Keeping the Past in Motion
Mack Rail Motor Car
While Mack is famous for its highway vehicles, the company did engage in the construction of rail motor cars and locomotives as late as the 1950’s. On January 25, 1922, Mack completed a Model AB gasoline engine powered motor car engine/chassis that was then equipped with an omnibus body by the Brill Company. After an initial tour of duty with the Pittsburgh, Lisbon & Western, the car was sold by that carrier on July 1, 1924 to the Chestnut Ridge Railway, New Jersey Zinc’s plant system in Palmerton, PA. The car, numbered 51, was ultimately modified to facilitate its use by that carrier’s maintenance of way force (see photo by Randy Kulp of 51 in Chestnut Ridge livery.) Our group acquired the car in 1987 and commenced its restoration to its original passenger carrying configuration, including the replacement of the wide door that had been installed on the driver’s side of the vehicle to ease handling of tools and materials. The next photo (by Doug Peters) shows the car at its current home, the Phillipsburg Railroad Historians Museum, with the car body and seating restored.
The group provided financial assistance for the Lehigh & New England Preservation Society to acquire, from a grain elevator in Indiana, the last surviving LNE diesel. The unit is an Alco S1 switcher built in Schenectady in September 1948 and serving as No. 611 (see Dave Augsburger’s 1960 photo) until company operations ceased in 1961. The next photo (by Kermit Geary, Jr.) shows the unit as it recently arrived at the Allentown and Auburn Railroad restoration shop facility in Topton, PA.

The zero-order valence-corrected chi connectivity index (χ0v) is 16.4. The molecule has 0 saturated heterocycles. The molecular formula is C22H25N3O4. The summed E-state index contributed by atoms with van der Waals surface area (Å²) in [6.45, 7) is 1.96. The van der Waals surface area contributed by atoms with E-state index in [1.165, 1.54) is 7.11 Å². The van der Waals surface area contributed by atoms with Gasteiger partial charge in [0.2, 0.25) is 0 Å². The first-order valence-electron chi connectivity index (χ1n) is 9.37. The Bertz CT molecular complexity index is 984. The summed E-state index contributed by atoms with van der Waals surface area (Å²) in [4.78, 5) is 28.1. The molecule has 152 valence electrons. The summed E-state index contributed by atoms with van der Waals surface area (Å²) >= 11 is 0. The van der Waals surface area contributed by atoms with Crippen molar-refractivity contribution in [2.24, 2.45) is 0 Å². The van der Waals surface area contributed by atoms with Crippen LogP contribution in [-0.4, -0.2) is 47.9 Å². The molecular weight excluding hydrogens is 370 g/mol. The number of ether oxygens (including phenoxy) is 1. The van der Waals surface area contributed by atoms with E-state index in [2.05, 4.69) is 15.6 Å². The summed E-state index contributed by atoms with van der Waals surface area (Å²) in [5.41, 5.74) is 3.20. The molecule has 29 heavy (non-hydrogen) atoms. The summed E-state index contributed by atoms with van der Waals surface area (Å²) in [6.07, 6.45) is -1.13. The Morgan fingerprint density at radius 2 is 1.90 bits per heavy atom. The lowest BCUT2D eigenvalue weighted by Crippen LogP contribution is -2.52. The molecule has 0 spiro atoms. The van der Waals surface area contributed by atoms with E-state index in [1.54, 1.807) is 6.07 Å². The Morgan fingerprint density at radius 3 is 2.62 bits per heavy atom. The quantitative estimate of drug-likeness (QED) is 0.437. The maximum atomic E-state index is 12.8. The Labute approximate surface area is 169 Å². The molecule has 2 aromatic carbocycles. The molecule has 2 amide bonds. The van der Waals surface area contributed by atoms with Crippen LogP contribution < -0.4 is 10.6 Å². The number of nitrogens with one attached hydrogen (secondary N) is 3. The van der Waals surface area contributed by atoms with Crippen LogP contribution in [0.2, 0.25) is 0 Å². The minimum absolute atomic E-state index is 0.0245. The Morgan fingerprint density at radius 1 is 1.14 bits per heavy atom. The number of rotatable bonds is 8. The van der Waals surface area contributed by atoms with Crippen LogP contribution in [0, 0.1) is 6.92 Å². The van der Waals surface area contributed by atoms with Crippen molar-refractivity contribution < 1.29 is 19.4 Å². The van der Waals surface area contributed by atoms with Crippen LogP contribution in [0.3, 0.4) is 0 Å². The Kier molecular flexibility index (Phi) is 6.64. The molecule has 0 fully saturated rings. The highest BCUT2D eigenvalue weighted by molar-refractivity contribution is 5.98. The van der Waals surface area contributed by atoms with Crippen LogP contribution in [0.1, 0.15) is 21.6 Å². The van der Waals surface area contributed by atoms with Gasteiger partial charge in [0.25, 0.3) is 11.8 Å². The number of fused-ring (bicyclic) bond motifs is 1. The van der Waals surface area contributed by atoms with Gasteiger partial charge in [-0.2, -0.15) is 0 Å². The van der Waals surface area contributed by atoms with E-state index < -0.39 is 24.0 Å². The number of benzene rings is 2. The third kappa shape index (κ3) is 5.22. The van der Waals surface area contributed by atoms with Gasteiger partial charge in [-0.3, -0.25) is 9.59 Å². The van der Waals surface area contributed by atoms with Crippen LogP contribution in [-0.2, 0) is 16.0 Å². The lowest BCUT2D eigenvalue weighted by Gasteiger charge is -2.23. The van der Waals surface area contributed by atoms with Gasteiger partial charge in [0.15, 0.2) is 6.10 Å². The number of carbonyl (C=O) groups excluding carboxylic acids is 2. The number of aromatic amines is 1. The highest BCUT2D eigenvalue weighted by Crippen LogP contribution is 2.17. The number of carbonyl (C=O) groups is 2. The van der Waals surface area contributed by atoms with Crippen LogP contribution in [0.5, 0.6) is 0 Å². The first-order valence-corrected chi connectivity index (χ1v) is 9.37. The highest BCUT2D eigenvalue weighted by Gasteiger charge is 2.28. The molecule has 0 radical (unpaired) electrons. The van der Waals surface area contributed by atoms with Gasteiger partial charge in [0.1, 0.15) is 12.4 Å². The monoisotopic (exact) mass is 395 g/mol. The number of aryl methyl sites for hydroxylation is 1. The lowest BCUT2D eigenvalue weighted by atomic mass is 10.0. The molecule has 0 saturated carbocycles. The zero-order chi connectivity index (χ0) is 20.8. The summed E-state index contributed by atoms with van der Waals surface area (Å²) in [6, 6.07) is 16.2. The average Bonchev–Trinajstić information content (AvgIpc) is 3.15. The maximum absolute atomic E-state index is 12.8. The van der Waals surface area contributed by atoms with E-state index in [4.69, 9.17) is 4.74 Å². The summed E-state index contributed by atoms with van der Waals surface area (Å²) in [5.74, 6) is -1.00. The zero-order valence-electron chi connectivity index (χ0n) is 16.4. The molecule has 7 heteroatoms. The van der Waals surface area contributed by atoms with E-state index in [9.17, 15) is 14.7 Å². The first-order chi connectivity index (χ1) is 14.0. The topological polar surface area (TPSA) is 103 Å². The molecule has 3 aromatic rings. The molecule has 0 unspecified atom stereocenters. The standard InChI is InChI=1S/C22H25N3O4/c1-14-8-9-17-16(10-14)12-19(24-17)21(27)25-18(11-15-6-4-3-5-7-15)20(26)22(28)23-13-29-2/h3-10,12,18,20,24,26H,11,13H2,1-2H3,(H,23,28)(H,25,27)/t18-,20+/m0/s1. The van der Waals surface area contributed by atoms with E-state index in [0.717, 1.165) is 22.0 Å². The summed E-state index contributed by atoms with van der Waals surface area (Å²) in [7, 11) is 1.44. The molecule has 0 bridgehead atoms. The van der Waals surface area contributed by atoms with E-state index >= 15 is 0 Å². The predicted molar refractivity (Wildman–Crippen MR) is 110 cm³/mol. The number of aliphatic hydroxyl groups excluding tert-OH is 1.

Information as to how you can donate to this worthy preservation project can be found here: LNE Donation Form.
February 2019 update: A film showing 611's restoration work can be found at the following link:
Lehigh Valley Transit No. 1030
In 1941, Lehigh Valley Transit obtained from the Indiana Railroad a club car for utilization on the famed Liberty Bell service from Allentown to 69th Street Terminal in Philadelphia. (The cream colored car on the far left in the Randy Kulp photo. Randy also took the top of page LVT photo.) The car was converted to conventional seating in the late 1940’s. The Liberty Bell route ended operations in 1951. In 1952, the car was acquired by the Seashore Trolley Museum, Kennebunkport, ME. In 1975, our group organized a fund raiser to restore the 1030’s exterior and recreate the club interior. The project was successfully completed in 1976, and we have continued to contribute toward repainting.